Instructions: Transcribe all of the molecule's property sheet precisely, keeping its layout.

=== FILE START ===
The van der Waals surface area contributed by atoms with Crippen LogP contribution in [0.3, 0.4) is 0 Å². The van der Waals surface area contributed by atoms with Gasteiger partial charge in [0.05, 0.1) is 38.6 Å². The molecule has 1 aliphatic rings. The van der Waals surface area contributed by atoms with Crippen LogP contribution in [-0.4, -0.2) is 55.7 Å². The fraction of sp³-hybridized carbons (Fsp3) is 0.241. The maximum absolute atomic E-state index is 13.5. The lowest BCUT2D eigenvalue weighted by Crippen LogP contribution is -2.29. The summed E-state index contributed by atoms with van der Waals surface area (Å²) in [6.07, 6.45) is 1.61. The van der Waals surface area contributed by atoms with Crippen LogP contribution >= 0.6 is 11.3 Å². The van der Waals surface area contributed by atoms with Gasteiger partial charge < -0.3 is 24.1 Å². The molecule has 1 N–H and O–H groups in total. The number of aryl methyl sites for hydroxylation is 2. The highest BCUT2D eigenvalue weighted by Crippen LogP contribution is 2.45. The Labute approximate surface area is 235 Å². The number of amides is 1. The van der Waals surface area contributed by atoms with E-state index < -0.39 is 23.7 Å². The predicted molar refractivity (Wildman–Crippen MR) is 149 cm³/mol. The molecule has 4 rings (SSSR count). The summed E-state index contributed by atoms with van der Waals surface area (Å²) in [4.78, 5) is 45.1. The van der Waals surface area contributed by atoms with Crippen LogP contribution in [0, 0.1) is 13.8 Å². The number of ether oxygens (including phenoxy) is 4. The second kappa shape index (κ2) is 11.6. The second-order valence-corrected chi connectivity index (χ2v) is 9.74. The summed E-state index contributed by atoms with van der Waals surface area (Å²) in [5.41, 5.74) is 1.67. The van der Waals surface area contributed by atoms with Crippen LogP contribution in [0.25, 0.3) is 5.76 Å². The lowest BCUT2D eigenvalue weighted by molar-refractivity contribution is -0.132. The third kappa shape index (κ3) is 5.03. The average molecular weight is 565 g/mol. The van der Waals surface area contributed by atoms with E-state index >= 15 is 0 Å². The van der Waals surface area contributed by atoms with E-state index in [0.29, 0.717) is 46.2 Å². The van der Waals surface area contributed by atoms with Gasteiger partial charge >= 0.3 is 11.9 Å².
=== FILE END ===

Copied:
The van der Waals surface area contributed by atoms with Crippen LogP contribution in [0.3, 0.4) is 0 Å². The van der Waals surface area contributed by atoms with Gasteiger partial charge in [0.05, 0.1) is 38.6 Å². The molecule has 1 aliphatic rings. The van der Waals surface area contributed by atoms with Crippen LogP contribution in [-0.4, -0.2) is 55.7 Å². The fraction of sp³-hybridized carbons (Fsp3) is 0.241. The maximum absolute atomic E-state index is 13.5. The lowest BCUT2D eigenvalue weighted by Crippen LogP contribution is -2.29. The summed E-state index contributed by atoms with van der Waals surface area (Å²) in [6.07, 6.45) is 1.61. The van der Waals surface area contributed by atoms with Crippen LogP contribution >= 0.6 is 11.3 Å². The van der Waals surface area contributed by atoms with Gasteiger partial charge < -0.3 is 24.1 Å². The molecule has 1 N–H and O–H groups in total. The number of aryl methyl sites for hydroxylation is 2. The highest BCUT2D eigenvalue weighted by Crippen LogP contribution is 2.45. The Labute approximate surface area is 235 Å². The number of amides is 1. The van der Waals surface area contributed by atoms with E-state index < -0.39 is 23.7 Å². The predicted molar refractivity (Wildman–Crippen MR) is 149 cm³/mol. The molecule has 4 rings (SSSR count). The summed E-state index contributed by atoms with van der Waals surface area (Å²) in [4.78, 5) is 45.1. The van der Waals surface area contributed by atoms with Crippen LogP contribution in [0, 0.1) is 13.8 Å². The number of ether oxygens (including phenoxy) is 4. The second kappa shape index (κ2) is 11.6. The second-order valence-corrected chi connectivity index (χ2v) is 9.74. The summed E-state index contributed by atoms with van der Waals surface area (Å²) in [5.41, 5.74) is 1.67. The van der Waals surface area contributed by atoms with Crippen LogP contribution in [0.25, 0.3) is 5.76 Å². The lowest BCUT2D eigenvalue weighted by molar-refractivity contribution is -0.132. The third kappa shape index (κ3) is 5.03. The average molecular weight is 565 g/mol. The van der Waals surface area contributed by atoms with E-state index >= 15 is 0 Å². The van der Waals surface area contributed by atoms with E-state index in [0.29, 0.717) is 46.2 Å². The van der Waals surface area contributed by atoms with Gasteiger partial charge >= 0.3 is 11.9 Å².